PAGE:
Human Rights

The Limits of Prodemocratic International Law in Europe
Aslı Ü. Bâli
Professor of Law, UCLA School of Law

I would like to thank the symposium participants for their helpful comments and the editors of the journal for their excellent suggestions. I would also like to thank Mariam Abuladze for exceptional research assistance.

Tom Ginsburg’s Democracies and International Law offers a careful and wonderfully well-documented account of how international law can reinforce or undermine democratic governance within states. At a time when worries about democratic backsliding dominate the growing comparative law literature, Ginsburg—who has been an important contributor to those debates—sets his sights here on the international law dimension of these questions.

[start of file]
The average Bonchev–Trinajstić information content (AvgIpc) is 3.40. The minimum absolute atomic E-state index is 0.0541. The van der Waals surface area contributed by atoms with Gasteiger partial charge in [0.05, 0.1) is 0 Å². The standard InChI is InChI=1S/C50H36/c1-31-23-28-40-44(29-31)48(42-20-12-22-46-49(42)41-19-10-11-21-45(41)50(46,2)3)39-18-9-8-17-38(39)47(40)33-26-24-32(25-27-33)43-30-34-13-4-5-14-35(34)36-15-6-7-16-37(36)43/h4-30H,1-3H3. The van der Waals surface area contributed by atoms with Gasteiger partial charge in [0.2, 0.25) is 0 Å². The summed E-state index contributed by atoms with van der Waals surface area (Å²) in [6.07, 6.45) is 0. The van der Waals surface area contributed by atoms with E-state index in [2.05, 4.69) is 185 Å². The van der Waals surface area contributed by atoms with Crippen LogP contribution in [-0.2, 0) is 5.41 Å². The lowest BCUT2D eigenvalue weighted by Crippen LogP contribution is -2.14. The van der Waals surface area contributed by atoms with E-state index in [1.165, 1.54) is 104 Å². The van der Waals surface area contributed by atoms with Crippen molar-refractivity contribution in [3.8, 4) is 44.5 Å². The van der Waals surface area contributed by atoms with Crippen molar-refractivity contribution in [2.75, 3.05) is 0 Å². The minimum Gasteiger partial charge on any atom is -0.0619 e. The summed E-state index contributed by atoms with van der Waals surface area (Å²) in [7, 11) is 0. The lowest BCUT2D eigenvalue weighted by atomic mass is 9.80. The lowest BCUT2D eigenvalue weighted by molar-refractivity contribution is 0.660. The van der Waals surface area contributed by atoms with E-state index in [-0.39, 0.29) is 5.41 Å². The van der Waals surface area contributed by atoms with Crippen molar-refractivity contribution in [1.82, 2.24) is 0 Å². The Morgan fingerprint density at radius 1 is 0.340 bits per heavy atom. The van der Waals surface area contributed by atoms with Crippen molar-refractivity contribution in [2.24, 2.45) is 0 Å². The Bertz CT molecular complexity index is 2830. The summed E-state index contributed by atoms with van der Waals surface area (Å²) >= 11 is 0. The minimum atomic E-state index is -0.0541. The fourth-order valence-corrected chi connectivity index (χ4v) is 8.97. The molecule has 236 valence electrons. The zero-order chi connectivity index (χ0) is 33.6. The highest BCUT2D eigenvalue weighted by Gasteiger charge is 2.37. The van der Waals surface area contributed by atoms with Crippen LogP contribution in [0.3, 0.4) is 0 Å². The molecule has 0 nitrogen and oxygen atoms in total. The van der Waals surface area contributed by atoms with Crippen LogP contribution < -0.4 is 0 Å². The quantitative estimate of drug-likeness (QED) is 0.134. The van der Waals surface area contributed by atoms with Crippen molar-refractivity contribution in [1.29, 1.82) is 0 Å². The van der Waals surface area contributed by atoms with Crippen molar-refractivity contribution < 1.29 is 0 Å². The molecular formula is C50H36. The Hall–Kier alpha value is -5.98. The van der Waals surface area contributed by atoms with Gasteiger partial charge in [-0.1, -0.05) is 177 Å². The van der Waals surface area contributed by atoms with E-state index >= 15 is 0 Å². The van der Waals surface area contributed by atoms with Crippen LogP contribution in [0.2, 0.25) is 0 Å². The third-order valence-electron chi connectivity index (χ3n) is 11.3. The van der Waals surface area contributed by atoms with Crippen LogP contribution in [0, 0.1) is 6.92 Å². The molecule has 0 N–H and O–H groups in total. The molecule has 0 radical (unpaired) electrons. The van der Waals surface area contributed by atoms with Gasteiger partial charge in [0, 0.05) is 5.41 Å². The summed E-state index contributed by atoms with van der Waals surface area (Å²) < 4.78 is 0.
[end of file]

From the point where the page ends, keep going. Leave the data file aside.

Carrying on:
Between Here and There: Buffer Zones in International Law
Eian Katz
BA 2013, Yale University; JD Candidate 2018, The University of Chicago Law School

On a December morning in 2015, H.A. left early from his home in central Gaza to tend to his fields of wheat, barley, peas, and fava beans a couple hundred meters from the Israeli border fence. He arrived to find a low-flying Israeli aircraft spewing a thick, white substance over his farmland as it traveled south along the Palestinian side of the divide.